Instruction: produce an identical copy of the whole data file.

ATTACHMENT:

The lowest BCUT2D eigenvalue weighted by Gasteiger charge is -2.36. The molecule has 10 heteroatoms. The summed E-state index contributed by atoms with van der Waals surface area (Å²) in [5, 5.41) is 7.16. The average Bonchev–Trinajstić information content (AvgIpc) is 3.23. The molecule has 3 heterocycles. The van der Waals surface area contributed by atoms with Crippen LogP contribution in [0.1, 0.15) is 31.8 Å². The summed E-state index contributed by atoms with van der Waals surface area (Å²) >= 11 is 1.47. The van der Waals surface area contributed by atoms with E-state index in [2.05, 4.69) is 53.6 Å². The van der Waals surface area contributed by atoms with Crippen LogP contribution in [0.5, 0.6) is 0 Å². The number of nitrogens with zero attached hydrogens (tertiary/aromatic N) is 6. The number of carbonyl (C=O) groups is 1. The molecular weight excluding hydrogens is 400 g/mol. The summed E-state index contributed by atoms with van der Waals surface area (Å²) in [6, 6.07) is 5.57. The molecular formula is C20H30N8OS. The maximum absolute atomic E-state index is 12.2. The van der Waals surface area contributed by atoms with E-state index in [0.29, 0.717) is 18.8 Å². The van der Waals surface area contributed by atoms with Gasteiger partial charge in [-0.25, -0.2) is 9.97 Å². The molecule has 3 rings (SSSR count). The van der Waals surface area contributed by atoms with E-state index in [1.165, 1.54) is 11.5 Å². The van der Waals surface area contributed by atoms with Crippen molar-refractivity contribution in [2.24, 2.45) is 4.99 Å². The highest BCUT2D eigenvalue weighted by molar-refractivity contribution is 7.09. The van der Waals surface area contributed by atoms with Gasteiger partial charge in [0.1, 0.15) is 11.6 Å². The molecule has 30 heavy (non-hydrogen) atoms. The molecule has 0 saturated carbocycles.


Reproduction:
The lowest BCUT2D eigenvalue weighted by Gasteiger charge is -2.36. The molecule has 10 heteroatoms. The summed E-state index contributed by atoms with van der Waals surface area (Å²) in [5, 5.41) is 7.16. The average Bonchev–Trinajstić information content (AvgIpc) is 3.23. The molecule has 3 heterocycles. The van der Waals surface area contributed by atoms with Crippen LogP contribution in [0.1, 0.15) is 31.8 Å². The summed E-state index contributed by atoms with van der Waals surface area (Å²) >= 11 is 1.47. The van der Waals surface area contributed by atoms with E-state index in [2.05, 4.69) is 53.6 Å². The van der Waals surface area contributed by atoms with Crippen LogP contribution in [0.5, 0.6) is 0 Å². The number of nitrogens with zero attached hydrogens (tertiary/aromatic N) is 6. The number of carbonyl (C=O) groups is 1. The molecular weight excluding hydrogens is 400 g/mol. The summed E-state index contributed by atoms with van der Waals surface area (Å²) in [6, 6.07) is 5.57. The molecular formula is C20H30N8OS. The maximum absolute atomic E-state index is 12.2. The van der Waals surface area contributed by atoms with E-state index in [0.29, 0.717) is 18.8 Å². The van der Waals surface area contributed by atoms with Gasteiger partial charge in [-0.25, -0.2) is 9.97 Å². The molecule has 3 rings (SSSR count). The van der Waals surface area contributed by atoms with E-state index in [1.165, 1.54) is 11.5 Å². The van der Waals surface area contributed by atoms with Crippen molar-refractivity contribution in [2.24, 2.45) is 4.99 Å². The highest BCUT2D eigenvalue weighted by molar-refractivity contribution is 7.09. The van der Waals surface area contributed by atoms with Gasteiger partial charge in [0.1, 0.15) is 11.6 Å². The molecule has 30 heavy (non-hydrogen) atoms. The molecule has 0 saturated carbocycles.